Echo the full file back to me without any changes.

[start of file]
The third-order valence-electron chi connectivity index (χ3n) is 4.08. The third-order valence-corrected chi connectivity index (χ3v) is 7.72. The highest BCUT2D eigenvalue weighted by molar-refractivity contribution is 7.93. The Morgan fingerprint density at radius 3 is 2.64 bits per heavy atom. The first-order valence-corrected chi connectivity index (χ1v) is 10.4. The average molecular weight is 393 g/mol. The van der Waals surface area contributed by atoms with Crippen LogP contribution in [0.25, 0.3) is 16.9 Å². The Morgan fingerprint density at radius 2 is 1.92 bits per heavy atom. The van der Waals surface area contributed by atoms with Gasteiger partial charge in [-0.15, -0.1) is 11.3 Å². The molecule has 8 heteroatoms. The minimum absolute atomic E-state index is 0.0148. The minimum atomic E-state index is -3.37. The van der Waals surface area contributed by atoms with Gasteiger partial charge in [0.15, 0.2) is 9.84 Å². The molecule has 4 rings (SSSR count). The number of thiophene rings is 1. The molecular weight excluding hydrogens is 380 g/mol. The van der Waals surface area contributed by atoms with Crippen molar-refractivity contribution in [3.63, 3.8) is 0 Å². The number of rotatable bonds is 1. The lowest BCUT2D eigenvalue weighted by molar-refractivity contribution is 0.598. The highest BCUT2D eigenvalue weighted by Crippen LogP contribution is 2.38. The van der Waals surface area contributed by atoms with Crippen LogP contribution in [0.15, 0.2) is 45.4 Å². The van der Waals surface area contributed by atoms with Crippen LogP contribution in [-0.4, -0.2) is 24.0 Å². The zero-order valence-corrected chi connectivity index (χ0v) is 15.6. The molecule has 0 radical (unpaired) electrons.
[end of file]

The third-order valence-electron chi connectivity index (χ3n) is 4.08. The third-order valence-corrected chi connectivity index (χ3v) is 7.72. The highest BCUT2D eigenvalue weighted by molar-refractivity contribution is 7.93. The Morgan fingerprint density at radius 3 is 2.64 bits per heavy atom. The first-order valence-corrected chi connectivity index (χ1v) is 10.4. The average molecular weight is 393 g/mol. The van der Waals surface area contributed by atoms with Crippen LogP contribution in [0.25, 0.3) is 16.9 Å². The Morgan fingerprint density at radius 2 is 1.92 bits per heavy atom. The van der Waals surface area contributed by atoms with Gasteiger partial charge in [-0.15, -0.1) is 11.3 Å². The molecule has 8 heteroatoms. The minimum absolute atomic E-state index is 0.0148. The minimum atomic E-state index is -3.37. The van der Waals surface area contributed by atoms with Gasteiger partial charge in [0.15, 0.2) is 9.84 Å². The molecule has 4 rings (SSSR count). The number of thiophene rings is 1. The molecular weight excluding hydrogens is 380 g/mol. The van der Waals surface area contributed by atoms with Crippen molar-refractivity contribution in [3.63, 3.8) is 0 Å². The number of rotatable bonds is 1. The lowest BCUT2D eigenvalue weighted by molar-refractivity contribution is 0.598. The highest BCUT2D eigenvalue weighted by Crippen LogP contribution is 2.38. The van der Waals surface area contributed by atoms with Crippen LogP contribution in [0.15, 0.2) is 45.4 Å². The van der Waals surface area contributed by atoms with Crippen LogP contribution in [-0.4, -0.2) is 24.0 Å². The zero-order valence-corrected chi connectivity index (χ0v) is 15.6. The molecule has 0 radical (unpaired) electrons.